Java Solution: Use startsWith and indexOf


  • 32
    F
    public class Solution {
        public boolean isValid(String code) {
            Stack<String> stack = new Stack<>();
            for(int i = 0; i < code.length();){
                if(i>0 && stack.isEmpty()) return false;
                if(code.startsWith("<![CDATA[", i)){
                    int j = i+9;
                    i = code.indexOf("]]>", j);
                    if(i < 0) return false;
                    i += 3;
                }else if(code.startsWith("</", i)){
                    int j = i + 2;
                    i = code.indexOf('>', j);
                    if(i < 0 || i == j || i - j > 9) return false;
                    for(int k = j; k < i; k++){
                        if(!Character.isUpperCase(code.charAt(k))) return false;
                    }
                    String s = code.substring(j, i++);
                    if(stack.isEmpty() || !stack.pop().equals(s)) return false;
                }else if(code.startsWith("<", i)){
                    int j = i + 1;
                    i = code.indexOf('>', j);
                    if(i < 0 || i == j || i - j > 9) return false;
                    for(int k = j; k < i; k++){
                        if(!Character.isUpperCase(code.charAt(k))) return false;
                    }
                    String s = code.substring(j, i++);
                    stack.push(s);
                }else{
                    i++;
                }
            }
            return stack.isEmpty();
        }
    }
    

  • 0
    A

    best solution I saw. An patterned way of parsing and validating. Thanks


  • 1
    T

    Nice solution, but try this test case:
    "<![CDATA[<div>]]>"


  • 1
    D

    Thank you for your clean mind. Here is C++ copy. I also clean a little bit.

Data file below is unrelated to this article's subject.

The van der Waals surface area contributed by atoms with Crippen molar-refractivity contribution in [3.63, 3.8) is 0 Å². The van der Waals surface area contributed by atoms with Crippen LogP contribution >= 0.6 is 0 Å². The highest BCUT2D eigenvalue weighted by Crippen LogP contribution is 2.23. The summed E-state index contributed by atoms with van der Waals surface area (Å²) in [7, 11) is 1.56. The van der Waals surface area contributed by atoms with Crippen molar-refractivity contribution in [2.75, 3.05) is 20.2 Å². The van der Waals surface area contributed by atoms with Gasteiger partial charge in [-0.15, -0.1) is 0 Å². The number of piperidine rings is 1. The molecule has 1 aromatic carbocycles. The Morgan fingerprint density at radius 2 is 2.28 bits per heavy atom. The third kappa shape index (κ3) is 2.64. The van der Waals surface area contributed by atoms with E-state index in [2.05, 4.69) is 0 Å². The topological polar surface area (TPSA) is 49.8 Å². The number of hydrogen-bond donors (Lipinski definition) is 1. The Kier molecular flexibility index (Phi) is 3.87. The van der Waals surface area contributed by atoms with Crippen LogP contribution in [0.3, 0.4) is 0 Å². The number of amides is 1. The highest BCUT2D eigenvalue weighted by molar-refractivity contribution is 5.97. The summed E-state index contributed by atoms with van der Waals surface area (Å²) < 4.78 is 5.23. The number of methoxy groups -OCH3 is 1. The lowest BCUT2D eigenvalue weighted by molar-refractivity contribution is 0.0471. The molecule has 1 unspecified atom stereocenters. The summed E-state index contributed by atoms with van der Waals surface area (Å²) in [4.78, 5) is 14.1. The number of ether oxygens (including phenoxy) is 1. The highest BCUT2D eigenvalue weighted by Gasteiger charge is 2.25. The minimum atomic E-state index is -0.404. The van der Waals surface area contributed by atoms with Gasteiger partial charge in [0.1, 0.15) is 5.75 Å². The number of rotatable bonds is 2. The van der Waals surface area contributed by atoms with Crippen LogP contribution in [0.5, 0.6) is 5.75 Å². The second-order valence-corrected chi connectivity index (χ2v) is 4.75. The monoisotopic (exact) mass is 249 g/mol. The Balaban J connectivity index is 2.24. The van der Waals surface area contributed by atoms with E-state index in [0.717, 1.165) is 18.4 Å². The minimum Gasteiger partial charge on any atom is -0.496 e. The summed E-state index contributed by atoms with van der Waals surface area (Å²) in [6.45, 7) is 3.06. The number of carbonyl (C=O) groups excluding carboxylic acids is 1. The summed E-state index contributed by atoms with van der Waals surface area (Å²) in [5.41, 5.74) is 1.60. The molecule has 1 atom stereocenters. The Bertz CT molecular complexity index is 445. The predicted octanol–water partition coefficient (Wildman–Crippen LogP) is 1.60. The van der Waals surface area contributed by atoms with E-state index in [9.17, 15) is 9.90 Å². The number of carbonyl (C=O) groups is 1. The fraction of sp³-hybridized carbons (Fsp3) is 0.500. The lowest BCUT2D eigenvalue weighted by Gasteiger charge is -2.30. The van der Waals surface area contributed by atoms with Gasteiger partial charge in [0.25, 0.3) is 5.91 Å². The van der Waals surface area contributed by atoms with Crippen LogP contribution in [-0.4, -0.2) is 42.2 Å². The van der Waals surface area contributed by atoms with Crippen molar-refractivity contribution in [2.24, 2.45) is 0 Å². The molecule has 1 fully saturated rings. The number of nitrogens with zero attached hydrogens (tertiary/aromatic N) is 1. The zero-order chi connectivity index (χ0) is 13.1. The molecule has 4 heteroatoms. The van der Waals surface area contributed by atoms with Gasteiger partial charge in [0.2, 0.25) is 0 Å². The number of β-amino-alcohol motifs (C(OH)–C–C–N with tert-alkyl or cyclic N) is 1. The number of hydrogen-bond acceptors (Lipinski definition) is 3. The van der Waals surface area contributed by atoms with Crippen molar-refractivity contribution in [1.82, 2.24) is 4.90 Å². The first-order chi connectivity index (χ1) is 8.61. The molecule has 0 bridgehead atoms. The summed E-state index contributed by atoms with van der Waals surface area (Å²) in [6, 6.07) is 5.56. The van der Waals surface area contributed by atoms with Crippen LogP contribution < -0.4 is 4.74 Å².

class Solution {
    public:
        bool isValid(string code) 
        {
            stack<string> stk;
    	for (int i = 0; i < code.length(); i++) {        
    	    if (i > 0 && stk.empty()) return false;
    	    if (code.substr(i, 9) == "<![CDATA[") {
    		int j = i + 9;
    		i = code.find("]]>", j);
    		if (i < 0) return false;
    		i += 2;
                } else if (code.substr(i, 2) == "</") {
    		int j = i + 2;
    		i = code.find('>', j);
    		string s = code.substr(j, i - j);
    		if (stk.empty() || s != stk.top()) return false;
    		stk.pop();
    	    } else if (code.substr(i, 1) == "<") {
    		int j = i + 1;
    		i = code.find('>', j);
    		if (i < 0 || i == j || i - j > 9) return false;
    		for (int k = j; k < i; k++) {
    	            if (!isupper(code[k])) return false;
    		}
    		string s = code.substr(j, i - j);
    		stk.push(s);
                }
    	}
    	return stk.empty();        
        }
    };
    

  • 1
    D

    This is redundant in the endtag case.

                    if(i < 0 || i == j || i - j > 9) return false;
                    for(int k = j; k < i; k++){
                        if(!Character.isUpperCase(code.charAt(k))) return false;
                    }
    

  • 0
    M

    @fatalme thanks for the awesome solution. I coded the below using your idea of using startsWith and indexOf

    public boolean isValid(String code) {
    	int i = 0;
    	Stack<String> stk = new Stack<>();
    	while (i < code.length()) {
    		if (i > 0 && stk.isEmpty()) return false;
    		int k = code.indexOf("<", i);